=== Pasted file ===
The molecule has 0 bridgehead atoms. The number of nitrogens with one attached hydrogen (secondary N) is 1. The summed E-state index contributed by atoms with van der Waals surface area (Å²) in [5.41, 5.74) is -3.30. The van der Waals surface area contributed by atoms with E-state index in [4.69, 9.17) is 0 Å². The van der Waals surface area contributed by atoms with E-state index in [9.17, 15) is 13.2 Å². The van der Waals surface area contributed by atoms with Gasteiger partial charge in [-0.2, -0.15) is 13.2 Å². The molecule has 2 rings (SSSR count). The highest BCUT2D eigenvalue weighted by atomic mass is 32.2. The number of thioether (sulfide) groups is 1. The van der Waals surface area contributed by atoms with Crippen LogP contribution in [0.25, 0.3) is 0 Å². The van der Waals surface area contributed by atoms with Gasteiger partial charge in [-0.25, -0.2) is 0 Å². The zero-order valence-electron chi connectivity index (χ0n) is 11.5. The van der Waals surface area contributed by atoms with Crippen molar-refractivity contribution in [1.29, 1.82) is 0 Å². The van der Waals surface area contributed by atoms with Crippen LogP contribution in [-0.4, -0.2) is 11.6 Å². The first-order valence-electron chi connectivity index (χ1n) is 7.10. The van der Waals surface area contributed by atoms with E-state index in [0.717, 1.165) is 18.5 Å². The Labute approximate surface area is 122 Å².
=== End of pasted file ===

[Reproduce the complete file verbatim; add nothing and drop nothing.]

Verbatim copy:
The molecule has 0 bridgehead atoms. The number of nitrogens with one attached hydrogen (secondary N) is 1. The summed E-state index contributed by atoms with van der Waals surface area (Å²) in [5.41, 5.74) is -3.30. The van der Waals surface area contributed by atoms with E-state index in [4.69, 9.17) is 0 Å². The van der Waals surface area contributed by atoms with E-state index in [9.17, 15) is 13.2 Å². The van der Waals surface area contributed by atoms with Gasteiger partial charge in [-0.2, -0.15) is 13.2 Å². The molecule has 2 rings (SSSR count). The highest BCUT2D eigenvalue weighted by atomic mass is 32.2. The number of thioether (sulfide) groups is 1. The van der Waals surface area contributed by atoms with Crippen LogP contribution in [0.25, 0.3) is 0 Å². The van der Waals surface area contributed by atoms with Gasteiger partial charge in [-0.25, -0.2) is 0 Å². The zero-order valence-electron chi connectivity index (χ0n) is 11.5. The van der Waals surface area contributed by atoms with Crippen molar-refractivity contribution in [1.29, 1.82) is 0 Å². The van der Waals surface area contributed by atoms with Crippen LogP contribution in [-0.4, -0.2) is 11.6 Å². The first-order valence-electron chi connectivity index (χ1n) is 7.10. The van der Waals surface area contributed by atoms with E-state index in [0.717, 1.165) is 18.5 Å². The Labute approximate surface area is 122 Å².